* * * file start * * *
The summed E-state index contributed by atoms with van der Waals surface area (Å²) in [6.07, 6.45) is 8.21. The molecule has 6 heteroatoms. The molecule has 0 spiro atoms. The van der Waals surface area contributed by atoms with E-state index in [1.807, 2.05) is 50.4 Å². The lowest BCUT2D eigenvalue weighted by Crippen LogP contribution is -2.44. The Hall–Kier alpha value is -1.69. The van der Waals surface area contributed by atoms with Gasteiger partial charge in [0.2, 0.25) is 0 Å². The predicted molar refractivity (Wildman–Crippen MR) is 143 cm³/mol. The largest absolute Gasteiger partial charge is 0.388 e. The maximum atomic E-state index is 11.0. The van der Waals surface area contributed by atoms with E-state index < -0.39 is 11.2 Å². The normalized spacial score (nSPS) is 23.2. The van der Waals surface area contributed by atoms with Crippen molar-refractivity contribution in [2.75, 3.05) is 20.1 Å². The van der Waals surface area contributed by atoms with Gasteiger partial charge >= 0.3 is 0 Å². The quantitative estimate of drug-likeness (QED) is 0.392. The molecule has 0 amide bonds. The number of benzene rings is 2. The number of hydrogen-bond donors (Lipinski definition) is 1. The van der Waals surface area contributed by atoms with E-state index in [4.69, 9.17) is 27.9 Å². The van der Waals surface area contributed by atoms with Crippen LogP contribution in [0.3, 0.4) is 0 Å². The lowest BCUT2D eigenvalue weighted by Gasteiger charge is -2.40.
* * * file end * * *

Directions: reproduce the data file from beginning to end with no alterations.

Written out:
The summed E-state index contributed by atoms with van der Waals surface area (Å²) in [6.07, 6.45) is 8.21. The molecule has 6 heteroatoms. The molecule has 0 spiro atoms. The van der Waals surface area contributed by atoms with E-state index in [1.807, 2.05) is 50.4 Å². The lowest BCUT2D eigenvalue weighted by Crippen LogP contribution is -2.44. The Hall–Kier alpha value is -1.69. The van der Waals surface area contributed by atoms with Gasteiger partial charge in [0.2, 0.25) is 0 Å². The predicted molar refractivity (Wildman–Crippen MR) is 143 cm³/mol. The largest absolute Gasteiger partial charge is 0.388 e. The maximum atomic E-state index is 11.0. The van der Waals surface area contributed by atoms with E-state index < -0.39 is 11.2 Å². The normalized spacial score (nSPS) is 23.2. The van der Waals surface area contributed by atoms with Crippen molar-refractivity contribution in [2.75, 3.05) is 20.1 Å². The van der Waals surface area contributed by atoms with Gasteiger partial charge >= 0.3 is 0 Å². The quantitative estimate of drug-likeness (QED) is 0.392. The molecule has 0 amide bonds. The number of benzene rings is 2. The number of hydrogen-bond donors (Lipinski definition) is 1. The van der Waals surface area contributed by atoms with E-state index in [4.69, 9.17) is 27.9 Å². The van der Waals surface area contributed by atoms with Crippen LogP contribution in [0.3, 0.4) is 0 Å². The lowest BCUT2D eigenvalue weighted by Gasteiger charge is -2.40.